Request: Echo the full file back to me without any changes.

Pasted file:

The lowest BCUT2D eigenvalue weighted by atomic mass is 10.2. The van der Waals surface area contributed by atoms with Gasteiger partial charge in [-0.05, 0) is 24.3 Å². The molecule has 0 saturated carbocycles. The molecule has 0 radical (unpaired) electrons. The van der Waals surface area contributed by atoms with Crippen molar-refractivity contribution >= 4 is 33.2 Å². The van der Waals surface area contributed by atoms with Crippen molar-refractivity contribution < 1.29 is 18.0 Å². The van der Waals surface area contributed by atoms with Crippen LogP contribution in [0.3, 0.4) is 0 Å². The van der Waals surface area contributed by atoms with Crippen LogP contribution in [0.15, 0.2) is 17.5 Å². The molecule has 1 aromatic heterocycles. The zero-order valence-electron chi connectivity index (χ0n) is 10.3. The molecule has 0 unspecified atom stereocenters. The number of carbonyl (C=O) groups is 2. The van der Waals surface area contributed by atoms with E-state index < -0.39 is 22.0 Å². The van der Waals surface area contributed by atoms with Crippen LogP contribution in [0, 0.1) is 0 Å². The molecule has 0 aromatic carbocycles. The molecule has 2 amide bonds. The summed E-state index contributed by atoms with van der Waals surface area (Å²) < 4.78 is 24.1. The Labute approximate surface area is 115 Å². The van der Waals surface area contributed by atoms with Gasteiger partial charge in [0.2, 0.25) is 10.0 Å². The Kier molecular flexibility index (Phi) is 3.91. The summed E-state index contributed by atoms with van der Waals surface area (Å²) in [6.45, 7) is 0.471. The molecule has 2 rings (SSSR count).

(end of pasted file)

The lowest BCUT2D eigenvalue weighted by atomic mass is 10.2. The van der Waals surface area contributed by atoms with Gasteiger partial charge in [-0.05, 0) is 24.3 Å². The molecule has 0 saturated carbocycles. The molecule has 0 radical (unpaired) electrons. The van der Waals surface area contributed by atoms with Crippen molar-refractivity contribution >= 4 is 33.2 Å². The van der Waals surface area contributed by atoms with Crippen molar-refractivity contribution < 1.29 is 18.0 Å². The van der Waals surface area contributed by atoms with Crippen LogP contribution in [0.3, 0.4) is 0 Å². The van der Waals surface area contributed by atoms with Crippen LogP contribution in [0.15, 0.2) is 17.5 Å². The molecule has 1 aromatic heterocycles. The zero-order valence-electron chi connectivity index (χ0n) is 10.3. The molecule has 0 unspecified atom stereocenters. The number of carbonyl (C=O) groups is 2. The van der Waals surface area contributed by atoms with E-state index < -0.39 is 22.0 Å². The van der Waals surface area contributed by atoms with Crippen LogP contribution in [0, 0.1) is 0 Å². The molecule has 0 aromatic carbocycles. The molecule has 2 amide bonds. The summed E-state index contributed by atoms with van der Waals surface area (Å²) < 4.78 is 24.1. The Labute approximate surface area is 115 Å². The van der Waals surface area contributed by atoms with Gasteiger partial charge in [0.2, 0.25) is 10.0 Å². The Kier molecular flexibility index (Phi) is 3.91. The summed E-state index contributed by atoms with van der Waals surface area (Å²) in [6.45, 7) is 0.471. The molecule has 2 rings (SSSR count).